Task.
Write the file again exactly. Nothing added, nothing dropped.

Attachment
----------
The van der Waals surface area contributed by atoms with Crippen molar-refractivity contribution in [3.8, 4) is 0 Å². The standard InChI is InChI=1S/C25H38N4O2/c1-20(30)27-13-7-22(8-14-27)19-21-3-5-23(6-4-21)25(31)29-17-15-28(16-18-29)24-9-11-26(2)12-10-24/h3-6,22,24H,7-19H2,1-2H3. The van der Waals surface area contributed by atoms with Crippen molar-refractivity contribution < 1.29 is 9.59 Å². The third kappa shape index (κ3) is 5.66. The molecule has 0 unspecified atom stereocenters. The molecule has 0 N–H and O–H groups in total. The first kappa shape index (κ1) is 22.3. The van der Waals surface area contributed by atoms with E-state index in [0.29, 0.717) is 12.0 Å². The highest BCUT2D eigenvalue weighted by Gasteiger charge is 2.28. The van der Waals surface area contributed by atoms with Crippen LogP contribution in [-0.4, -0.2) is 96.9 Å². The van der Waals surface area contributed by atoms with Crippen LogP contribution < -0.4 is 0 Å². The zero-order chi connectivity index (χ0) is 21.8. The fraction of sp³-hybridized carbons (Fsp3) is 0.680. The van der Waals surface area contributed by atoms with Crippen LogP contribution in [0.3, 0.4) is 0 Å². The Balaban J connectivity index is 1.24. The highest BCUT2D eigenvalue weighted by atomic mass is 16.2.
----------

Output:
The van der Waals surface area contributed by atoms with Crippen molar-refractivity contribution in [3.8, 4) is 0 Å². The standard InChI is InChI=1S/C25H38N4O2/c1-20(30)27-13-7-22(8-14-27)19-21-3-5-23(6-4-21)25(31)29-17-15-28(16-18-29)24-9-11-26(2)12-10-24/h3-6,22,24H,7-19H2,1-2H3. The van der Waals surface area contributed by atoms with Crippen molar-refractivity contribution < 1.29 is 9.59 Å². The third kappa shape index (κ3) is 5.66. The molecule has 0 unspecified atom stereocenters. The molecule has 0 N–H and O–H groups in total. The first kappa shape index (κ1) is 22.3. The van der Waals surface area contributed by atoms with E-state index in [0.29, 0.717) is 12.0 Å². The highest BCUT2D eigenvalue weighted by Gasteiger charge is 2.28. The van der Waals surface area contributed by atoms with Crippen LogP contribution in [-0.4, -0.2) is 96.9 Å². The van der Waals surface area contributed by atoms with Crippen LogP contribution < -0.4 is 0 Å². The zero-order chi connectivity index (χ0) is 21.8. The fraction of sp³-hybridized carbons (Fsp3) is 0.680. The van der Waals surface area contributed by atoms with Crippen LogP contribution in [0.3, 0.4) is 0 Å². The Balaban J connectivity index is 1.24. The highest BCUT2D eigenvalue weighted by atomic mass is 16.2.